In 1949 Bertie won his national cricket cap when selected to play against Pakistan at the Colombo Oval. Ceylon were routed by the Pakistan pacemen Fazal Mahmood and Khan Mohamed. In Ceylon’s paltry scores of 95 and 112 runs only Bertie produced a respectable innings of 29 runs. In the second test match, F C de Saram who had missed the first test match due to military service, stamped his class by making a superb innings of 118 runs and C I Gunasekere too shone with a classy century. Bertie made 30 runs in Ceylon’s second innings.

In the following year Ceylon made her first overseas cricket tour to Pakistan. Although F C de Saram did not make the tour, Bertie was in the company of other stars such as Sargo Jayewickreme, Mahadevan Sathasivam and schoolboy prodigies, Stanley Jayasinghe and Gamini Goonesena.

In the opening game, Ceylon were badly beaten by 10 wickets by a Karachi-Sind team and Bertie top scored with 57 runs and Stanley Jayasinghe made 37 runs. Ceylon lost badly both unofficial test matches that were played and only Stanley Jayasinghe’s brilliant innings of 80 runs is worth speaking about. In the final match against Pakistan Commander in Chief’s Cricket team, Ceylon struggled again and in a hopeless score of 100 runs for 9 wickets, Bertie ended with 44 not out. In the same year the mighty West Indians too came to Ceylon and played two test matches at the Colombo Oval. The fiery pace of Trim and Jones ripped through Ceylon’s batting. To Ceylon’s paltry first innings score of 112 runs, Bertie contributed 22 runs and in the second innings Mahes Rodrigo made a fighting century. F C de Saram was brought in for the second test match to face the pace of the West Indians and how well he did it with another superb innings of 95 runs falling short of a well deserved century by just five runs.

Sathasivam made 34 runs. Considering the fact that F C de Saram had made a superb century as an undergraduate at Oxford against Australia, it is my considered opinion that F C de Saram with so many magnificent innings against test attacks, was easily the most accomplished batsman Ceylon had seen up to the mid twentieth century.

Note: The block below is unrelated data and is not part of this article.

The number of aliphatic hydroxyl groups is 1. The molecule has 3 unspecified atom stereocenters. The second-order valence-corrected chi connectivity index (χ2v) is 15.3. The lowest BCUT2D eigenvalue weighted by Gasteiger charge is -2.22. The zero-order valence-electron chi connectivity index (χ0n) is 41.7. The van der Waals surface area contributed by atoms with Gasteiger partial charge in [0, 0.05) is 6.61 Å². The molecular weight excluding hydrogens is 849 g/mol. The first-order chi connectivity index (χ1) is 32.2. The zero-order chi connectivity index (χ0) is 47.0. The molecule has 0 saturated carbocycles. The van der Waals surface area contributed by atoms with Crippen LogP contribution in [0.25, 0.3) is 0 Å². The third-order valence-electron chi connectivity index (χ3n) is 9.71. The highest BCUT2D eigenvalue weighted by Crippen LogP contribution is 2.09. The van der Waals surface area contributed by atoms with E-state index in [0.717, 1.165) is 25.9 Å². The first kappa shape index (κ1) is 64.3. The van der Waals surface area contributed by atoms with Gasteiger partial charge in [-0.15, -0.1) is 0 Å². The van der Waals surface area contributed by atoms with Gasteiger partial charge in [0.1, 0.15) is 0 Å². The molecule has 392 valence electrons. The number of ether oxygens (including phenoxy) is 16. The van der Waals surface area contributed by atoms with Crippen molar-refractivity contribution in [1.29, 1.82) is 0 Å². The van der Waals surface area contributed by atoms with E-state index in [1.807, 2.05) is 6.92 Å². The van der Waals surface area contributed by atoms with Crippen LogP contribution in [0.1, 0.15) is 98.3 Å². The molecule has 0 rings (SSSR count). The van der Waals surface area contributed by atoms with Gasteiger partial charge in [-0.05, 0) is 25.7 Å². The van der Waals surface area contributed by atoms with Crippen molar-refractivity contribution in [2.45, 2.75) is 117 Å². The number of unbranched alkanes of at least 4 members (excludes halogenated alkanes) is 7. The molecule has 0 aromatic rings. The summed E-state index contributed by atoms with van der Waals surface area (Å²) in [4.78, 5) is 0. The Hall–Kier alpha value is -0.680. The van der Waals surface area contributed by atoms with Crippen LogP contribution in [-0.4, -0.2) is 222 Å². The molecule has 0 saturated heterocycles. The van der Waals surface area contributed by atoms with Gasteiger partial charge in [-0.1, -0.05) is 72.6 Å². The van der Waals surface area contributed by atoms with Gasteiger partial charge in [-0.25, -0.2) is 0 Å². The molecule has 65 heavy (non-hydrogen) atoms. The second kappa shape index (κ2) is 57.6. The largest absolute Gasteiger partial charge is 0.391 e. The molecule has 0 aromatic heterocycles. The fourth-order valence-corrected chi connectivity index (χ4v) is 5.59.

In 1952 the management of Lake House provided a scholarship to Bertie to study journalism for an year in London, attached to the Daily Telegraph, and during this period he had enjoyed playing for a club known as the West Indian Wanderers. Years would not keep him away from the game and when Bertie migrated to Nottinghamshire in 1976 at the age of 57, he was still young enough to play club cricket for a small club known as Woodthorpe and took a keen interest in coaching youngsters at Trentbridge. Bertie’s contribution to cricket as a coach is immeasurable. He coached S.Thomas’, Trinity and St Benedict’s with dedication to duty standing long hours in the hot sun as a love of labour. He also coached little cricketers at the Singhalese Sports Club. His overall contribution to the game as coach, journalist and cricket commentator has earned for him the love and respect of them who know him.

He has always played a straight bat, a true son of the school by the sea, always so staunch and true.

He is playing the innings of his life approaching 97 years, somewhat feeble and weary but in fruitful partnership with his adoring wife Dorothy, in their peaceful home at 15 A School lane, opposite the main gates of the University of Sri Jayewardenepura. May the Almighty God grant unto him comfort in the evening of his life and bless him for all what he has been to others.
Esto Per Petua.

P.S.
School prefect had written about a very senior school prefect.
Note the badge, cricket colours at that time on the Thomian blazer.
Attached Images
File Type: jpg z_p14-Bertie-Wijesinha,.jpg (145.7 KB, 2 views)

Last edited by sriyanj; 16-03-17 at 06:12 PM.